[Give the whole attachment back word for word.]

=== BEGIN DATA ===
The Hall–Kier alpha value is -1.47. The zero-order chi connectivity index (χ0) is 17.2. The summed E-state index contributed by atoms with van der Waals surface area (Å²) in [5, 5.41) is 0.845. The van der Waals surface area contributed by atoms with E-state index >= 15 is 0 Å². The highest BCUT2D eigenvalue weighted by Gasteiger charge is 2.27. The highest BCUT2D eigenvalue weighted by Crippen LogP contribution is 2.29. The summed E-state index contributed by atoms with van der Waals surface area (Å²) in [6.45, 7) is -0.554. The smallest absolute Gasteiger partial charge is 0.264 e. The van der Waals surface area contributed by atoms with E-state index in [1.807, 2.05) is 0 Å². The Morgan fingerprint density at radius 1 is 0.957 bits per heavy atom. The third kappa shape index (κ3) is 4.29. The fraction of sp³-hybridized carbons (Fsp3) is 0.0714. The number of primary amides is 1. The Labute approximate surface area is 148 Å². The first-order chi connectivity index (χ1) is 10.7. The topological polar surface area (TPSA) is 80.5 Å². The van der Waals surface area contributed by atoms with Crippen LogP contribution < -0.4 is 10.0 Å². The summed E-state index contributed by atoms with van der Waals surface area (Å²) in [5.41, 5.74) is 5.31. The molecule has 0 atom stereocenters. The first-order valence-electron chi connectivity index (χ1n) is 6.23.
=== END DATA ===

The Hall–Kier alpha value is -1.47. The zero-order chi connectivity index (χ0) is 17.2. The summed E-state index contributed by atoms with van der Waals surface area (Å²) in [5, 5.41) is 0.845. The van der Waals surface area contributed by atoms with E-state index >= 15 is 0 Å². The highest BCUT2D eigenvalue weighted by Gasteiger charge is 2.27. The highest BCUT2D eigenvalue weighted by Crippen LogP contribution is 2.29. The summed E-state index contributed by atoms with van der Waals surface area (Å²) in [6.45, 7) is -0.554. The smallest absolute Gasteiger partial charge is 0.264 e. The van der Waals surface area contributed by atoms with E-state index in [1.807, 2.05) is 0 Å². The Morgan fingerprint density at radius 1 is 0.957 bits per heavy atom. The third kappa shape index (κ3) is 4.29. The fraction of sp³-hybridized carbons (Fsp3) is 0.0714. The number of primary amides is 1. The Labute approximate surface area is 148 Å². The first-order chi connectivity index (χ1) is 10.7. The topological polar surface area (TPSA) is 80.5 Å². The van der Waals surface area contributed by atoms with Crippen LogP contribution < -0.4 is 10.0 Å². The summed E-state index contributed by atoms with van der Waals surface area (Å²) in [5.41, 5.74) is 5.31. The molecule has 0 atom stereocenters. The first-order valence-electron chi connectivity index (χ1n) is 6.23.